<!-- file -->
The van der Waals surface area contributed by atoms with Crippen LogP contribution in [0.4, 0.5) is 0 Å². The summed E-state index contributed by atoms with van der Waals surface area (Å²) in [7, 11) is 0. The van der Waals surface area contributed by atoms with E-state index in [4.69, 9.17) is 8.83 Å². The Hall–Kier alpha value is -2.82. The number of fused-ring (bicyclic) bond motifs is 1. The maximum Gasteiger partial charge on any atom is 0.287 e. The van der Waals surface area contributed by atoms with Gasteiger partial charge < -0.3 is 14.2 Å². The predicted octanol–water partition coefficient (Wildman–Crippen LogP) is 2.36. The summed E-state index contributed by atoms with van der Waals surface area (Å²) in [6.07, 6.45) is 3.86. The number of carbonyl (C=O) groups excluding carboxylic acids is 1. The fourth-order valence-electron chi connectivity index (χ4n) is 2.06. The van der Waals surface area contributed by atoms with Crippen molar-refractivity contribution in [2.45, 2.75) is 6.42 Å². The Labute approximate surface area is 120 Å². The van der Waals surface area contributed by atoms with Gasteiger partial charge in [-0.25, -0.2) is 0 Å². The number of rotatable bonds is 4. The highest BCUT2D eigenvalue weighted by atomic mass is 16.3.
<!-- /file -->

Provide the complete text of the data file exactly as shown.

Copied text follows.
The van der Waals surface area contributed by atoms with Crippen LogP contribution in [0.4, 0.5) is 0 Å². The summed E-state index contributed by atoms with van der Waals surface area (Å²) in [7, 11) is 0. The van der Waals surface area contributed by atoms with E-state index in [4.69, 9.17) is 8.83 Å². The Hall–Kier alpha value is -2.82. The number of fused-ring (bicyclic) bond motifs is 1. The maximum Gasteiger partial charge on any atom is 0.287 e. The van der Waals surface area contributed by atoms with Gasteiger partial charge < -0.3 is 14.2 Å². The predicted octanol–water partition coefficient (Wildman–Crippen LogP) is 2.36. The summed E-state index contributed by atoms with van der Waals surface area (Å²) in [6.07, 6.45) is 3.86. The number of carbonyl (C=O) groups excluding carboxylic acids is 1. The fourth-order valence-electron chi connectivity index (χ4n) is 2.06. The van der Waals surface area contributed by atoms with Crippen molar-refractivity contribution in [2.45, 2.75) is 6.42 Å². The Labute approximate surface area is 120 Å². The van der Waals surface area contributed by atoms with Gasteiger partial charge in [-0.25, -0.2) is 0 Å². The number of rotatable bonds is 4. The highest BCUT2D eigenvalue weighted by atomic mass is 16.3.